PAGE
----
The Sapphire Clock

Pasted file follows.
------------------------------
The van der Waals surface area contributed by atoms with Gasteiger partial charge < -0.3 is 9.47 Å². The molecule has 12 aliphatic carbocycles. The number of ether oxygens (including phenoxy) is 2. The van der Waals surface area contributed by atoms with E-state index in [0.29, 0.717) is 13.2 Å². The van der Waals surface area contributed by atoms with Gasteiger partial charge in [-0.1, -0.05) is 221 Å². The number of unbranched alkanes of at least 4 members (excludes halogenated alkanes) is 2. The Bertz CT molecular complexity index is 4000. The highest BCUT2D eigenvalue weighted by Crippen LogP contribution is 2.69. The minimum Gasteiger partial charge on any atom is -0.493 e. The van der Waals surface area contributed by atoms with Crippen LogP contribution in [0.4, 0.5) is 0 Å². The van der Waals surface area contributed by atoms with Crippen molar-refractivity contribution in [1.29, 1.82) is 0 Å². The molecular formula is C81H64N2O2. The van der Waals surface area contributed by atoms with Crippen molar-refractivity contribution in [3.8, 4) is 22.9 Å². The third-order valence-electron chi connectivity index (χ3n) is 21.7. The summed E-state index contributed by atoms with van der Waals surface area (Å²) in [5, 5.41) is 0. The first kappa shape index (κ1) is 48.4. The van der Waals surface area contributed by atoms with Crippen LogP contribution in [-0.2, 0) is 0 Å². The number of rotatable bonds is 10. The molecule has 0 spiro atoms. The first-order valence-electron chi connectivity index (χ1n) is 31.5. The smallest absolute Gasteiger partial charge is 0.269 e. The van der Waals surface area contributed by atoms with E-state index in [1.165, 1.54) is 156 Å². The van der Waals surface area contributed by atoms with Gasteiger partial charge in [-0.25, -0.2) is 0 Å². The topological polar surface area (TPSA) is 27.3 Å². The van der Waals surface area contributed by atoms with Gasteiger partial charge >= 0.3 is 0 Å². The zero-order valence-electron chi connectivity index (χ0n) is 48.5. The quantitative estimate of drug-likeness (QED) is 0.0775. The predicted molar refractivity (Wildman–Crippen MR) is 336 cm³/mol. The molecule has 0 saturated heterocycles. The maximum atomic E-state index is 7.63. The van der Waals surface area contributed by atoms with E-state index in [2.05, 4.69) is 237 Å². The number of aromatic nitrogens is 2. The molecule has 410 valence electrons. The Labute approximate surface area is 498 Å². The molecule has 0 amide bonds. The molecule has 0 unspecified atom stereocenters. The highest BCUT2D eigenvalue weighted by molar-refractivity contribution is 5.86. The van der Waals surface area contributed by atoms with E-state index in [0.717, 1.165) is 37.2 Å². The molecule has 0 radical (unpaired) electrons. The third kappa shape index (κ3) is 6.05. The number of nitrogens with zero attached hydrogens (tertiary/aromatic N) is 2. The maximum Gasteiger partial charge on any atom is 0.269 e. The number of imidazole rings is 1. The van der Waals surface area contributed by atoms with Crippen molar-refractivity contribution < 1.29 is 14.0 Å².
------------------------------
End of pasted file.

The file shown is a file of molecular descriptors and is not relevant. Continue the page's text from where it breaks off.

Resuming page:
The gravity wave research group at the University of Western Australia developed the only clock in the world stable enough to allow atomic clocks to reach their ultimate precision. These are required for the International Space Station and for the next generation of precision GPS navigational systems as a source for a radio-astronomy technique termed Very Long Baseline Interferometry (VLBI). VLBI requires a very stable oscillator at each observation site so that observations at many remote sites can be coherently combine together. These combined observations essentially yield the same data as would be observed from a single huge radio-telescope that is the same size as the distance between the observation sites. The clock, which uses pure crystals of synthetic sapphire, is being developed for the above applications funded by and in collaboration with the French LPTF laboratory of CNRS in Paris. Gravity wave detection provided the technology which allowed detectors of the necessary sensitivity to be created. Today the project has been commercialized under contract with UWA.   The postdoctoral and academic staff that was mostly responsible for these developments has formed an independent group called the Frequency Standards and Frequency Metrology Research Group (FSM).